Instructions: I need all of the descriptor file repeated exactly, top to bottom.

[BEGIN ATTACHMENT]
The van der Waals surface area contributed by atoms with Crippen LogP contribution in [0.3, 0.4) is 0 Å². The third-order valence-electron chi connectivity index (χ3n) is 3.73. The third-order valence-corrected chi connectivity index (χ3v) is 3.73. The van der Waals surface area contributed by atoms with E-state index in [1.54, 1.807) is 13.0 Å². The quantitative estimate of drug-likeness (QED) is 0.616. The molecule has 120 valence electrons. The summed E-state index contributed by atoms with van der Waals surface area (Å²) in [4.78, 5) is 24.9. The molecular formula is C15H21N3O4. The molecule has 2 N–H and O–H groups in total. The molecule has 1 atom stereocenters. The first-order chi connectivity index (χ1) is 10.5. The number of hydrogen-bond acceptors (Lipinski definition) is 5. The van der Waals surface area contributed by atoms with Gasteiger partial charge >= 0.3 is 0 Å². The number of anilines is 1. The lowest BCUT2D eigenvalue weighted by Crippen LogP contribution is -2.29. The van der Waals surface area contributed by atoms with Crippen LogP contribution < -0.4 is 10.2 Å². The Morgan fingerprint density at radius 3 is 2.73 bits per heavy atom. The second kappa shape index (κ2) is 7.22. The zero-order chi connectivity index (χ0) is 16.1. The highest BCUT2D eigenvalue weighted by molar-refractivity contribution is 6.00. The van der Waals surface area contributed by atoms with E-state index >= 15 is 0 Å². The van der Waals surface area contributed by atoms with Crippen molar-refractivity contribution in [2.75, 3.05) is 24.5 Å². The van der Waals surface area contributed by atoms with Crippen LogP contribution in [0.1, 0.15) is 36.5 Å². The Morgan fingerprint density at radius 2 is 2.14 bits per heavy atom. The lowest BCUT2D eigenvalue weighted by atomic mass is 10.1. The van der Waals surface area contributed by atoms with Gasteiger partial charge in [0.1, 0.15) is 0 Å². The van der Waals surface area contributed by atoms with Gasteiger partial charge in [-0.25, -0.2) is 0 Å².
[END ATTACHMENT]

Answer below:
The van der Waals surface area contributed by atoms with Crippen LogP contribution in [0.3, 0.4) is 0 Å². The third-order valence-electron chi connectivity index (χ3n) is 3.73. The third-order valence-corrected chi connectivity index (χ3v) is 3.73. The van der Waals surface area contributed by atoms with E-state index in [1.54, 1.807) is 13.0 Å². The quantitative estimate of drug-likeness (QED) is 0.616. The molecule has 120 valence electrons. The summed E-state index contributed by atoms with van der Waals surface area (Å²) in [4.78, 5) is 24.9. The molecular formula is C15H21N3O4. The molecule has 2 N–H and O–H groups in total. The molecule has 1 atom stereocenters. The first-order chi connectivity index (χ1) is 10.5. The number of hydrogen-bond acceptors (Lipinski definition) is 5. The van der Waals surface area contributed by atoms with Gasteiger partial charge >= 0.3 is 0 Å². The number of anilines is 1. The lowest BCUT2D eigenvalue weighted by Crippen LogP contribution is -2.29. The van der Waals surface area contributed by atoms with Crippen LogP contribution < -0.4 is 10.2 Å². The Morgan fingerprint density at radius 3 is 2.73 bits per heavy atom. The second kappa shape index (κ2) is 7.22. The zero-order chi connectivity index (χ0) is 16.1. The highest BCUT2D eigenvalue weighted by molar-refractivity contribution is 6.00. The van der Waals surface area contributed by atoms with E-state index >= 15 is 0 Å². The van der Waals surface area contributed by atoms with Crippen molar-refractivity contribution in [2.75, 3.05) is 24.5 Å². The van der Waals surface area contributed by atoms with Crippen LogP contribution in [0.1, 0.15) is 36.5 Å². The Morgan fingerprint density at radius 2 is 2.14 bits per heavy atom. The lowest BCUT2D eigenvalue weighted by atomic mass is 10.1. The van der Waals surface area contributed by atoms with Gasteiger partial charge in [0.1, 0.15) is 0 Å². The van der Waals surface area contributed by atoms with Gasteiger partial charge in [-0.25, -0.2) is 0 Å².